The daily, crazy-busy routine: Kids to school. Hurry to Work. Dash back for activities. And then usually spend far too much on groceries that get pushed around the dinner plate. With all the running around, it’s sometimes hard to be grateful for what we have. Even harder to think about what others don’t have.
But as the dog gets another under-the-table helping of brussel sprouts from Johnny, maybe that could serve as an opener for introducing the idea of giving. Not to the dog, of course. And not by spouting the mantra of our parents, “Don’t you know there are kids starving on the other side of the world!?!”
So how to suggest the idea without being didactic, parental, boring…
Make the gifting of unwanted veggies to Fido an analogy for being charitable. “K, I do actually see you giving treats to the dog. I’m ok with that. Shows how generous you are. That’s awesome.”
Despite their interest, my kids are still labeled “too young” to work at the soup kitchen, the food bank, the homeless shelter – even with me by their side. …Frustrating! Especially because in today’s universe of warp-speed, uber-visual interaction, our kids just aren’t going to gain understanding of the extreme needs still existent in our world unless they are engaged in a highly active way.
Giving will only be realized as “providing” or “gifting” when they themselves make a sacrifice – like time and energy, or the earnings made from hard work. But that old busy schedule thing seems always to get in the way…
That’s why I loved getting my kids hooked on SeeYourImpact. It’s super-accessible – highly engaging, interactive, visually pleasing – gets them focused quickly (intuitively!) on the idea that “Giving” in even really small amounts can make tremendous change in real lives. Best part is, they get the story and photo for EVERY gift they make.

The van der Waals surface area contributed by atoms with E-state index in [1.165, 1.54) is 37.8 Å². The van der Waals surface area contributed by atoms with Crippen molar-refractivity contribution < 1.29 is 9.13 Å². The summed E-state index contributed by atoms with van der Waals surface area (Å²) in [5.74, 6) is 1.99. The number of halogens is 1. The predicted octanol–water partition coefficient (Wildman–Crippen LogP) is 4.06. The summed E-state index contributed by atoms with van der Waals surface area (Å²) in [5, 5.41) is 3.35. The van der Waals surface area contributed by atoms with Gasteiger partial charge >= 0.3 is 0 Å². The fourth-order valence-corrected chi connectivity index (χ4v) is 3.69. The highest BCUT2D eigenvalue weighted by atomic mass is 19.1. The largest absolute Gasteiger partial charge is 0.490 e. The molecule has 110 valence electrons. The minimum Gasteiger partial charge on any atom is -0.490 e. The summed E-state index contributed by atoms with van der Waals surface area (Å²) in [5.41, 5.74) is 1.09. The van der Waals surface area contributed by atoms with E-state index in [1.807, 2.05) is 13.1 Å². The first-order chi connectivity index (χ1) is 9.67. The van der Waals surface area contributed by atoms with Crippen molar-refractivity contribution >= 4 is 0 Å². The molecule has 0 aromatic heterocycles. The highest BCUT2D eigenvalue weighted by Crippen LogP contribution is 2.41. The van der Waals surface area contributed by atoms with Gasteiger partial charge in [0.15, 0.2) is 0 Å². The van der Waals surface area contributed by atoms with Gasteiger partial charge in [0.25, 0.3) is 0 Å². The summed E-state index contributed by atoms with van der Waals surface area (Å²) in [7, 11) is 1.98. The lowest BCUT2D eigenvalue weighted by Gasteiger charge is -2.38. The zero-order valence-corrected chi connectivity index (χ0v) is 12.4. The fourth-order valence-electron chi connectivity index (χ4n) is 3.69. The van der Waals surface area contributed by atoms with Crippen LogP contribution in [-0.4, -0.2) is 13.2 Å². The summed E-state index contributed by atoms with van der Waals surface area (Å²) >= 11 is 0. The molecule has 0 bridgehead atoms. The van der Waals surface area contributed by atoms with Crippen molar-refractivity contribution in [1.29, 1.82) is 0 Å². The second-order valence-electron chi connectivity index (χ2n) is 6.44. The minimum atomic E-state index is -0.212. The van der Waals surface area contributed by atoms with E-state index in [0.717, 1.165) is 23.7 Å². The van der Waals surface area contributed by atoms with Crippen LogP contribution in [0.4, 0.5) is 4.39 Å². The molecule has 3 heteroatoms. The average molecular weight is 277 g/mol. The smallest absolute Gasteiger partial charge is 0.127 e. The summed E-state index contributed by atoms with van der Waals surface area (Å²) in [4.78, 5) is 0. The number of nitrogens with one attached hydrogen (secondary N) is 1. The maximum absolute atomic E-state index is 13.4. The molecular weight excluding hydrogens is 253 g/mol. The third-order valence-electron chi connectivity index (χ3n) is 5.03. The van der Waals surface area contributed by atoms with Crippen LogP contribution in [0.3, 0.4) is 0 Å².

Kids just get hooked on the idea of instant impact – in the same way texting has become addictive, SeeYourImpact makes being charity-minded fast, effortless and fun. The concept and the process are totally straightforward – in other words, kid friendly.
Even the most cynical teen (or jaded parent) can be impressed by the fact that fully 100% of your donation goes directly to the need on the ground. It’s easy to show your kids that money they earn from an afternoon raking the leaves or an evening of babysitting, can be donated to make an enormous positive influence on someone else’s life – maybe even save that life.
What’s awesome is that your child can choose exactly what geography or demographic or type of cause they want to target. Our family is sensitive to hunger issues, so we gifted vitamins to children in Sierra Leone. But you can choose just about anything – clean water for a village in Cambodia, education for girls in Rwanda, cataract surgeries for people in India, antibiotics for children in Kenya. You choose the region, need, or population.
We’re turning “charity” – a kind of nebulous idea – into reality. When they give through SeeYourImpact, our kids can create their own profile page. Each donation they make adds another Impact Story to their page – it’s a way for them to express (and promote) the causes that are near and dear to them, like they do on Facebook.
Works like this – about 2 weeks after gifting, we get an email detailing how their money changed a life, about the actual individuals reached and what their reaction was – with a photo! Our kids get to actually see the person whose life they’ve improved. Their personal Impact Stories can even be shared via email or on Facebook and MySpace, so their friends will see the change they are creating. Who knows – maybe their friends will want to follow the leader…
So, then, back to the dinner table conversation. How do you go from “I’m psyched you’re so generous,” to planting the idea of turning that generosity in another direction? Lead by example, right? Make a small donation – say $10 for a life-saving malaria net. Then you can show the pix and the story to Johnny while a second handful goes under the table. “Wanna see an amazing way to be generous – look what I did the other day. Totally cool. Way beats spoiling the dog.”
I am so glad that finally an organization is making “giving” so accessible, fun and I think, a positive addiction, for kids. When they see for themselves the real joy of creating positive change, they’ll be hooked.
It’s, like, wikkid exciting… even for FB addicts.
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